Rustioni brings dramatic impact, sonic splender to Met Orchestra concert

Sun Feb 12, 2023 at 2:35 pm
By Rick Perdian
Ryan Speedo Green performed Mussorgsky’s Songs and Dances of Death with Daniele Rustioni leading the Met Orchestra Saturday night at Carnegie Hall. Photo: Chris Lee

The Met Orchestra returned to Carnegie Hall on Saturday evening in a crowd-pleasing concert of Slavic music conducted by Daniele Rustioni. 

The operas of Bartók and Stravinsky are hardly mainstays of the opera repertoire, but their orchestral works are another matter. Add bass-baritone Ryan Speedo Green, in one of his all-too-rare New York concert appearances, singing Mussorgsky’s Songs and Dances of Death, and you have opera lovers happy too.

Rustioni will be leading Verdi’s Falstaff at the Metropolitan Opera in March. Youthful, lithe, and athletic, the Milan-born conductor is a captivating presence on the podium. He brought excitement, as well as finesse, to the music and the Met Orchestra sounded fantastic on the stage of Carnegie Hall under his baton.

Bartók composed the Concerto for Orchestra in 1943 on a commission from Serge Koussevitzky. The composer had fled to America from Hungary in 1940 as the Nazi’s tightened their grip on Europe. Ill and short of money, he struggled to find his artistic footing in the United States. Koussevitzky and the Boston Symphony Orchestra gave the work in New York premiere at Carnegie Hall in 1945. It was the same year that the composer died, having had had little time to savor Concerto for Orchestra’s enduring popularity. 

Rustioni led a performance that emphasized the prevailing pensive quality of the score. He was enabled in these efforts by the gossamer-like playing of the strings. Solo turns were deftly executed and the fugue in the Finale was etched to perfection. But was the shimmering sounds of the violins and violas hanging over the orchestra like a cloud that seemed to suspend time.

Composed between 1875 and 1877, Mussorgsky’s Songs and Dance of Death are four gripping depictions of fatal encounters with the end of life. They were performed in Shostakovich’s 1962 orchestral arrangement, which he crafted for soprano Galina Vishnevskaya, who premiered it with her husband Mstislav Rostropovich conducting. It was touching to read in the program that the first full performance of the Shostakovich arrangements in Carnegie Hall were by the late Russian baritone Dmitri Hvorostovsky in 1999.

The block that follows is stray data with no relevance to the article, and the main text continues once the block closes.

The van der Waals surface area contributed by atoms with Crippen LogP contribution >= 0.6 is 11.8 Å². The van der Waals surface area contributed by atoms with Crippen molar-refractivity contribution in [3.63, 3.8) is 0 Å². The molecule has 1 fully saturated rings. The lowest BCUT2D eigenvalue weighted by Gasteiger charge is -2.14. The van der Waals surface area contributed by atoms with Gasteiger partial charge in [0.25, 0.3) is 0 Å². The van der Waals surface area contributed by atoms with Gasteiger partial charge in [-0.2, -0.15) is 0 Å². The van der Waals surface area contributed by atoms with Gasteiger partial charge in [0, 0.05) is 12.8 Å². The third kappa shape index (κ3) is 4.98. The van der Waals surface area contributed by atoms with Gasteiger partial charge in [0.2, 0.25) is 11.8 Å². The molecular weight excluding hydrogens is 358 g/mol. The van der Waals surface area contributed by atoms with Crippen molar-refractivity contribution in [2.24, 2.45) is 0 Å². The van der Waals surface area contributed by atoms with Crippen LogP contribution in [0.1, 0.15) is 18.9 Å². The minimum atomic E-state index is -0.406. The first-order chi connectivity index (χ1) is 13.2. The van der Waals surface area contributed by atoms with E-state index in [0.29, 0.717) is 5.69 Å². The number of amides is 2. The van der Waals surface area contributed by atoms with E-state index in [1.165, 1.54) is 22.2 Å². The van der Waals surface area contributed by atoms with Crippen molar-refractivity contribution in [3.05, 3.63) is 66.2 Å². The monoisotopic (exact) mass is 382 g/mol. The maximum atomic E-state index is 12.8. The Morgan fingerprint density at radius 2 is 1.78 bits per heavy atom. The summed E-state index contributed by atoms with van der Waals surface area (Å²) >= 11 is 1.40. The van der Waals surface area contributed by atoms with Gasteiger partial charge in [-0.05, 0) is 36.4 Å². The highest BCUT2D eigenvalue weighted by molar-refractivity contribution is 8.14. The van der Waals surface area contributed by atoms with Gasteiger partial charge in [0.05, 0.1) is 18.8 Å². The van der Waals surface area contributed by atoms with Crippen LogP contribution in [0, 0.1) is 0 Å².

Green, who was a member of the Met’s Lindemann Young Artist Development Program, is returning to the Met in April as the young boxer Emile Griffith in Terrence Blanchard’s Champion. Green has a powerhouse of a voice that is as strong, as it is beautiful.

The songs revealed a more subtle aspect of Green’s art. He was superb in creating mood and character through a wide range of dynamics and vocal colors. At any volume, the voice was rich, even and beautiful throughout its range. In ‘Lullaby’, the first of the four songs, Green combined a hushed seductive quality with a sinister leer that made the death of an infant all the more horrible. The seductiveness turned to ardor when he sang of a young woman’s lovely visage, golden tresses and blue eyes in “Serenade”. 

His voice was as menacing as the feverish tunes played by the orchestra in “Russian Dances”. With an evil glint in his eye, Green held a finger to his lips to hush the din, in order that the song of a skylark singing over the grave of a poor peasant whom death claimed on a snowy night could be heard. In the final song of the four, “The Field Marshall”, Rustioni gave free rein to the orchestra as Green sang of Death triumphantly surveying the ghastly carnage of battle. 

The final work on the program was Stravinsky’s 1919 Suite from The Firebird. Completed in 1910, it was the first of Stravinsky’s ballets that propelled him to fame. He dismissed it as an “audience lollipop”, but a more apt description may have been a fabulous display of musical fireworks.

In this performance, Rustioni leaned as heavily on Stravinsky’s debt to earlier Russian composers, as he did to the young composer’s innovative genius. The brilliant colors that Rustioni summoned from the orchestra instantly called to mind the music of his teacher Rimsky-Korsakov, but there were other flashbacks as well. The great slashes of brass in the finale summoned “The Great Gate of Kiev” from Mussorgsky’s Pictures at an Exhibition

It was an exhilarating performance.“The “Dance of the Firebird” and the feverish “Infernal Dance of King Kashchei” were extravagant displays of exotic colors and rhythms. In closing measures of the ‘Berceuse”, Rustioni crouched low to achieve the most shimmering of pianissimi. The attacca that followed caused people to jump out of their seats. 

Among the sonic splendors, however, the solo turns in the woodwinds and brass stood out. They are always wonderful at the Met, but there was a vibrancy to their sounds that had nothing to do with volume, but more the acoustical vibrancy that comes from being center stage at Carnegie Hall.

The Met Orchestra returns to Carnegie Hall on June 15 with Yannick Nézet-Séguin leading Brahms’ German Requiem.

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